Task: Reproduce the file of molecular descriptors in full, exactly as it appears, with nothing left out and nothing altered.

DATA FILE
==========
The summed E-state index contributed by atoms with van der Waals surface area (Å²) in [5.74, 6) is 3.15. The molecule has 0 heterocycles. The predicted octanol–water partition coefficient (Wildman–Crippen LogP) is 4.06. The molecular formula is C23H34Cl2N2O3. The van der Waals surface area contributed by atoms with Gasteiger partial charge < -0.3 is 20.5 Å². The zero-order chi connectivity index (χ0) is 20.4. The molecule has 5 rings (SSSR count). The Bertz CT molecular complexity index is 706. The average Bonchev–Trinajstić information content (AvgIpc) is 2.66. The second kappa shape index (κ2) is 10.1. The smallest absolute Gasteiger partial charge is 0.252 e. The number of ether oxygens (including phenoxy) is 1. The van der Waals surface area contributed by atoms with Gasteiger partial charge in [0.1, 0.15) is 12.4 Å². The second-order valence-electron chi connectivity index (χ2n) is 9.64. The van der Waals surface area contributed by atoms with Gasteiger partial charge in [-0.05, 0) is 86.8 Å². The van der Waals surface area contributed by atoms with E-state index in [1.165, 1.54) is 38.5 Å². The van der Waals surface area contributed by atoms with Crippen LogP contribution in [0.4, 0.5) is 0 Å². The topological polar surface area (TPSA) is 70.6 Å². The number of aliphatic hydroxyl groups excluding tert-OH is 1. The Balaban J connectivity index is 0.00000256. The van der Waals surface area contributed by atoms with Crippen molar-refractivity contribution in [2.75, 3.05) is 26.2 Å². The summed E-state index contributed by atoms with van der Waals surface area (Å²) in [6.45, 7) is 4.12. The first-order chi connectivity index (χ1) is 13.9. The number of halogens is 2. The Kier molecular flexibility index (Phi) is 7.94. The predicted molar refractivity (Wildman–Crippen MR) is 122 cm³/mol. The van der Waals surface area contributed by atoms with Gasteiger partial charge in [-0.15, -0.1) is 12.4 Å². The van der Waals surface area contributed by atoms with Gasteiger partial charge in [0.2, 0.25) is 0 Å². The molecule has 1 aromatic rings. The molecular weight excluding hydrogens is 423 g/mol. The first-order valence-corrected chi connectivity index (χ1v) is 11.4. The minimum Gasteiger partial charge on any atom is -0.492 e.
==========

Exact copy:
The summed E-state index contributed by atoms with van der Waals surface area (Å²) in [5.74, 6) is 3.15. The molecule has 0 heterocycles. The predicted octanol–water partition coefficient (Wildman–Crippen LogP) is 4.06. The molecular formula is C23H34Cl2N2O3. The van der Waals surface area contributed by atoms with Gasteiger partial charge < -0.3 is 20.5 Å². The zero-order chi connectivity index (χ0) is 20.4. The molecule has 5 rings (SSSR count). The Bertz CT molecular complexity index is 706. The average Bonchev–Trinajstić information content (AvgIpc) is 2.66. The second kappa shape index (κ2) is 10.1. The smallest absolute Gasteiger partial charge is 0.252 e. The number of ether oxygens (including phenoxy) is 1. The van der Waals surface area contributed by atoms with Gasteiger partial charge in [0.1, 0.15) is 12.4 Å². The second-order valence-electron chi connectivity index (χ2n) is 9.64. The van der Waals surface area contributed by atoms with Gasteiger partial charge in [-0.05, 0) is 86.8 Å². The van der Waals surface area contributed by atoms with E-state index in [1.165, 1.54) is 38.5 Å². The van der Waals surface area contributed by atoms with Crippen LogP contribution in [0.4, 0.5) is 0 Å². The topological polar surface area (TPSA) is 70.6 Å². The number of aliphatic hydroxyl groups excluding tert-OH is 1. The Balaban J connectivity index is 0.00000256. The van der Waals surface area contributed by atoms with Crippen molar-refractivity contribution in [2.75, 3.05) is 26.2 Å². The summed E-state index contributed by atoms with van der Waals surface area (Å²) in [6.45, 7) is 4.12. The first-order chi connectivity index (χ1) is 13.9. The number of halogens is 2. The Kier molecular flexibility index (Phi) is 7.94. The predicted molar refractivity (Wildman–Crippen MR) is 122 cm³/mol. The van der Waals surface area contributed by atoms with Gasteiger partial charge in [-0.15, -0.1) is 12.4 Å². The van der Waals surface area contributed by atoms with Gasteiger partial charge in [0.2, 0.25) is 0 Å². The molecule has 1 aromatic rings. The molecular weight excluding hydrogens is 423 g/mol. The first-order valence-corrected chi connectivity index (χ1v) is 11.4. The minimum Gasteiger partial charge on any atom is -0.492 e.